I got on my marketing horse and started emailing friends and family about IWearYourShirt. I got on Twitter and started searching appropriate hashtags and engaging in conversations with strangers. With only a handful of hours spent marketing IWearYourShirt the first few sales started to pour in and I made a few critical connections. Had I just sat back and waited for people to find me, nothing ever would have happened. The same could probably be said for the success of Weird Al’s latest album. He could have just shared it, uploaded some videos to YouTube, and seen some viewership/success, but it wouldn’t have taken him to the first #1 comedy album in the past 50 years.
As a creative person, I know the feeling of wanting to be found. By putting my heart and soul into creating things, I always keep my fingers crossed that they’re just randomly going to be found and take off (read: overnight success). But this isn’t realistic and never works.
You can’t just create whatever your art is and think strangers worldwide are going to stumble across it. Sometimes you might even think by continuing to put your work out in to the world, a little spark of magic will happen (read: your thing goes viral). This also doesn’t ever happen.
Most people, not just creatives, suffer from the anti-marketing mindset*
By not actually thinking about marketing your product, service, or art, you’re putting yourself in success handcuffs.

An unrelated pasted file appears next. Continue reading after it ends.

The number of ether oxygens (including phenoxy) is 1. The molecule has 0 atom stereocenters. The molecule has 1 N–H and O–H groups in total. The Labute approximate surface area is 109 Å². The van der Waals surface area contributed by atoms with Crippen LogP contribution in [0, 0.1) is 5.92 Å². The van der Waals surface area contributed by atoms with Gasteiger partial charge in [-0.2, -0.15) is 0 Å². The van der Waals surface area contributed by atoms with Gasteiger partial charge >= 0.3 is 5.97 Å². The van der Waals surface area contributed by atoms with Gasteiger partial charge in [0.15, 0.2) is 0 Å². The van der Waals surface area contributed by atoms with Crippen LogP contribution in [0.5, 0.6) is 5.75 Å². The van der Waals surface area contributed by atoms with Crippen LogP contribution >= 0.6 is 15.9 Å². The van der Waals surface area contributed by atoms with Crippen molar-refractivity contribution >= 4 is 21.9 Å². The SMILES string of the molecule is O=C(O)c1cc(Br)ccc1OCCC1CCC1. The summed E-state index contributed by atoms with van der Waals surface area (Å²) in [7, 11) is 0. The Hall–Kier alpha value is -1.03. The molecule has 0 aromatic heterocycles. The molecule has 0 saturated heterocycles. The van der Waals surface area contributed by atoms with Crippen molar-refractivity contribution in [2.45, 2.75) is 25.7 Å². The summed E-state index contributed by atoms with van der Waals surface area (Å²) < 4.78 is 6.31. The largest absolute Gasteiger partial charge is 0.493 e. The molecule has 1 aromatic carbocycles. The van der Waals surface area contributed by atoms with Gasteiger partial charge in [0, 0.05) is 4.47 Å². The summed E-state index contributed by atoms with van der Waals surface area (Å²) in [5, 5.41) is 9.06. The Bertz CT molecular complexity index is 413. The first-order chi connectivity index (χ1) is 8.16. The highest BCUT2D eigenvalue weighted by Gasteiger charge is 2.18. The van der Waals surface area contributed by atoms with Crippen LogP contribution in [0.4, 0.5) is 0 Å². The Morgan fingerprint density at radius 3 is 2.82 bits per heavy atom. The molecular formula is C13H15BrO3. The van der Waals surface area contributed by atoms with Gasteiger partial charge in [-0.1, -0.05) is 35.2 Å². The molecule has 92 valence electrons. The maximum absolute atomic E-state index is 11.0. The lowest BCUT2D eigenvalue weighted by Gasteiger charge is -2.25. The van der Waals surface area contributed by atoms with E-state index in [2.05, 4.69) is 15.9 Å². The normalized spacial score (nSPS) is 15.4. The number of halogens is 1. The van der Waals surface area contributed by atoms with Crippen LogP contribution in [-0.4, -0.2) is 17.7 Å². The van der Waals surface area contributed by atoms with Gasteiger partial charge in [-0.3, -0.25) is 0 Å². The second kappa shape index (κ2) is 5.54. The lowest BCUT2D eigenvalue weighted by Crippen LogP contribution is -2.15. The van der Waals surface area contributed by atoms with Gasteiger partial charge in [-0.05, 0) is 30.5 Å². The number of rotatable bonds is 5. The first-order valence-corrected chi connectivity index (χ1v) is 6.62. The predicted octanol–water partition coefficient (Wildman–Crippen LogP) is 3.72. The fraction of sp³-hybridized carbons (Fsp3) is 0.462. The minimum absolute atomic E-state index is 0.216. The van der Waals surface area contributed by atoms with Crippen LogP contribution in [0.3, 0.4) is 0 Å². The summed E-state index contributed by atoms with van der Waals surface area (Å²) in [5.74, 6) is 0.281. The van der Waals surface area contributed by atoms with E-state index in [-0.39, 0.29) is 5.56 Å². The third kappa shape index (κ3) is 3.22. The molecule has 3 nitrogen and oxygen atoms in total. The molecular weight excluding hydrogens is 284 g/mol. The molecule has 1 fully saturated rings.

The anti-marketing mindset stems from a few different things:
- You see people in your field who’ve had success and it looks like it happened out of no where.
- Creating a marketing strategy seems daunting.
- Doing actual work is hard and takes time and effort.
- Artists (especially) want to be found and think their work won’t be as “great” if they have to promote it.
- Marketing is an iterative process that looks a lot like a maze. Some marketing ideas lead to dead-ends, but eventually one of those ideas (or the most likely the culmination of them) will bring you success.
This is all well and good, but you probably want to know how to take off the success handcuffs don’t you?
I don’t have a magic potion, a 12-step process, or some miracle advertisement you can buy. But what I do have for you is a plan of action you can take to get out of the anti-marketing mindset.
- Find people in your related business and ask them how they got to where they are. Learn from them. What worked for them? What advice can they offer? What failures have they had that you can avoid.
- The simplest marketing strategy looks like this: Find your superpower and then start taking action.
- Stop reading Facebook and Twitter all day. Stop listening to all the podcasts. Stop only consuming content and start creating it. Reward your content creation with content consumption. I like the 50/10 rule: 50 minutes of creation (work) to 10 minutes of consumption (pleasure).
- The only way your art, product, or service is going to get “found” is to share it with the world. You should immediately buy and read the book Show Your Work by Austin Kleon. It applies to everyone.
- Create a marketing strategy/plan built around email marketing.
Stop putting yourself in success handcuffs. Stop thinking you’ll get more customers by doing the same thing over and over again. Get yourself out of the anti-marketing mindset.
*Thank you Clay Hebert for this little phrase and inspiring this post.